Reacting to Gage R&R Findings



Reaction to R&R findings

Question regarding R&R findings.
We have recently conducted an R&R on a digital balance that is used in our lab for weighting samples for dissolution to run on XRF. The procedure was developed in the early 80’s and specifies a sample size of 2g +/-.0005g. This sample is then digested and diluted to 100ml. When this procedure was developed, it was concluded that a variance in the sample of .002g was insignificant, in other words the XRF could not repeatedly discriminate. However, in an effort to reduce the amount of variation, the author of the procedure chose to limit the total sample variation to .001g.

The results of the R&R indicate the total R&R is 39% of the total tolerance, (.001g), which is above the allowable 30%.

The question is: Should the procedure be changed to allow a tolerance of +/-.001g for the sample, thus increasing the amount of total variation, but would cut the R&R findings to 19% of the total tolerance?

We are just wondering what direction to take in this matter.

Just for information, our plant is certified QS9000 and the lab is A2LA accredited. Thanks for any replies.


Gee - this must be a tough one!:rolleyes:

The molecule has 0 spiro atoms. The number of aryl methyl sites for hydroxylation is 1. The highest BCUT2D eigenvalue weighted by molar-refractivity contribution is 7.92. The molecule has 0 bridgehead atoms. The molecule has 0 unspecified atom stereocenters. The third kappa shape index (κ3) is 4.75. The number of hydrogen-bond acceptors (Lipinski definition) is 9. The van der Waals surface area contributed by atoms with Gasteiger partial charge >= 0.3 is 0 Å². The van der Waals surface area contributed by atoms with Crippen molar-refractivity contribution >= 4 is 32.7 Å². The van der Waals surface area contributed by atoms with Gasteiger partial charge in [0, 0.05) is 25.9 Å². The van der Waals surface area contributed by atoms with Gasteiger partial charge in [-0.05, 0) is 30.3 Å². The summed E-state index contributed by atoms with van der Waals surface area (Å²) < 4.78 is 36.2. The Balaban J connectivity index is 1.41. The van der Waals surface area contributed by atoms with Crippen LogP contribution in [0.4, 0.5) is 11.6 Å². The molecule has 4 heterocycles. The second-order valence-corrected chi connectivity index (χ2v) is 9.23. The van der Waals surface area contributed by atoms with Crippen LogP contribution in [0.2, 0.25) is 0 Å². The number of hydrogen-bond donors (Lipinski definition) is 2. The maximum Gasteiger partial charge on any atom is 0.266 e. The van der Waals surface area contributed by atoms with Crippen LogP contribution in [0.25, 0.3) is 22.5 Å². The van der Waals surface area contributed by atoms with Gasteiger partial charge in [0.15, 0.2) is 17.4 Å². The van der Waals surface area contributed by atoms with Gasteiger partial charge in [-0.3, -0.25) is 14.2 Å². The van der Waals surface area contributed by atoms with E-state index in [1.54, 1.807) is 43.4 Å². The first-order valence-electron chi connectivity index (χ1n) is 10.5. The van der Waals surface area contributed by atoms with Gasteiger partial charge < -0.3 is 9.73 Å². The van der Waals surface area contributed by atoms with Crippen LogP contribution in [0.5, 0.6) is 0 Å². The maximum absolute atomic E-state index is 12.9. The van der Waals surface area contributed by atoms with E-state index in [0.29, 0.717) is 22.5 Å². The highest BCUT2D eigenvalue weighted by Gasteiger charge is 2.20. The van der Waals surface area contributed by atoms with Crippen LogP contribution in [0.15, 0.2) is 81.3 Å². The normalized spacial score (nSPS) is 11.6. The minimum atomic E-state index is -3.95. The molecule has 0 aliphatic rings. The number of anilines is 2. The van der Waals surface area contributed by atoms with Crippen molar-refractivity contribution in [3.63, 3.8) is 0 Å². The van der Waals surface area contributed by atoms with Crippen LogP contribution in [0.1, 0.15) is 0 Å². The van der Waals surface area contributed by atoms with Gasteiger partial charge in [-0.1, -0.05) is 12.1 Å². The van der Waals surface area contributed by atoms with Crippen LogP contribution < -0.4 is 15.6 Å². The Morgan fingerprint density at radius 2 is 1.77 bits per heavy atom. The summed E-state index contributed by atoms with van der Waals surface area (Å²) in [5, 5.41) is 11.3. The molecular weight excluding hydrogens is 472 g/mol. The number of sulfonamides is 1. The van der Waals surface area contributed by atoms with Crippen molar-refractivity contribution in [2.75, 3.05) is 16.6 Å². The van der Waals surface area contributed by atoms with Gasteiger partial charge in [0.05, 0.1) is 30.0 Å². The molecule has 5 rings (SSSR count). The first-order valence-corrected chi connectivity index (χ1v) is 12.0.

Any thoughts would be appreciated.


Who authored the specification? If it was your company I don't see any problem with changing it. You may have to get customer approval though if it is subject to PPAP or other requirements. I would make sure you have other data (experiments) showing the change does not affect the test in case you are challenged.

If it is a ANSI, ASTM or other industry standard, you probably cannot since it would affect 17025 requirements.



How do you performed the r&r study on scale?

I want to know how do you perform your r&r study on scale?



If you have a product tolerance try that in your calculations; we do our GRR's based on product tolerance.
If the tolerance is internal, change it as long as you can meet the product tolerance. Be careful how much.

I'm not sure what the physical procedure is that you are using, but the below may give you some possible directions.

If the EV is high, review the equipment. It may have been able to hold the smaller tolerance fresh out of the box, but may have lost some of its discrimination over time. This would require re-hab at the manufacturer to fix. Avoid contamination of the samples used, from being exposed to heat or cold which may cause condensation. Use the exact same container(s) to avoid container variance. Add controls to be used in the study.

If the AV is high, then you have to fine tune the techniques used by all operators to insure that the item is placed at the same place on the scale(?), that an equal amount of time is spent for stabilization on the scale, that extra care is taken when placing and removing the item from the scale. This is also a good time to train others in 'best' procedures.
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